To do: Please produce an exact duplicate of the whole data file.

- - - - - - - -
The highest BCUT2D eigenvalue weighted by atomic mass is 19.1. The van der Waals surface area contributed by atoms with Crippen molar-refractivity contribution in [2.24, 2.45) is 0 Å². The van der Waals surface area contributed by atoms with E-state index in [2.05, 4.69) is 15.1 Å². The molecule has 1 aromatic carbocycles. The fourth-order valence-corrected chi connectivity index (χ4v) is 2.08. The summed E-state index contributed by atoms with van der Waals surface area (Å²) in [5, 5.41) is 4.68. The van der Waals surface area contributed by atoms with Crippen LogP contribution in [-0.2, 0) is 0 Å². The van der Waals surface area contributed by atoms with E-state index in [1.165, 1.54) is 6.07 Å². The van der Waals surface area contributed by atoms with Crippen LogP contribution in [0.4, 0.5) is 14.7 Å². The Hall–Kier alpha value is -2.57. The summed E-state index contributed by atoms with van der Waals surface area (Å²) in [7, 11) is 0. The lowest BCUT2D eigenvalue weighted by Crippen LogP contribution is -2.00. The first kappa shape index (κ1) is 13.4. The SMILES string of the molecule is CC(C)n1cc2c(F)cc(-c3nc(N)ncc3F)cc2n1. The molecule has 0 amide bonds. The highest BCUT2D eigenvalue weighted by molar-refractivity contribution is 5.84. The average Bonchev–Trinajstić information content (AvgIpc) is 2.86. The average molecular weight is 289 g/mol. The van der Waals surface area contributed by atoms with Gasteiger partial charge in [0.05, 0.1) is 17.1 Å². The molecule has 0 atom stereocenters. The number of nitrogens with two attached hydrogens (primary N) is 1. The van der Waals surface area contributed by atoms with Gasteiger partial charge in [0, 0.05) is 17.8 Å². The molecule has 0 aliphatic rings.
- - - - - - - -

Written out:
The highest BCUT2D eigenvalue weighted by atomic mass is 19.1. The van der Waals surface area contributed by atoms with Crippen molar-refractivity contribution in [2.24, 2.45) is 0 Å². The van der Waals surface area contributed by atoms with E-state index in [2.05, 4.69) is 15.1 Å². The molecule has 1 aromatic carbocycles. The fourth-order valence-corrected chi connectivity index (χ4v) is 2.08. The summed E-state index contributed by atoms with van der Waals surface area (Å²) in [5, 5.41) is 4.68. The van der Waals surface area contributed by atoms with Crippen LogP contribution in [-0.2, 0) is 0 Å². The van der Waals surface area contributed by atoms with E-state index in [1.165, 1.54) is 6.07 Å². The van der Waals surface area contributed by atoms with Crippen LogP contribution in [0.4, 0.5) is 14.7 Å². The Hall–Kier alpha value is -2.57. The summed E-state index contributed by atoms with van der Waals surface area (Å²) in [7, 11) is 0. The lowest BCUT2D eigenvalue weighted by Crippen LogP contribution is -2.00. The first kappa shape index (κ1) is 13.4. The SMILES string of the molecule is CC(C)n1cc2c(F)cc(-c3nc(N)ncc3F)cc2n1. The molecule has 0 amide bonds. The highest BCUT2D eigenvalue weighted by molar-refractivity contribution is 5.84. The average Bonchev–Trinajstić information content (AvgIpc) is 2.86. The average molecular weight is 289 g/mol. The van der Waals surface area contributed by atoms with Gasteiger partial charge in [0.05, 0.1) is 17.1 Å². The molecule has 0 atom stereocenters. The number of nitrogens with two attached hydrogens (primary N) is 1. The van der Waals surface area contributed by atoms with Gasteiger partial charge in [0, 0.05) is 17.8 Å². The molecule has 0 aliphatic rings.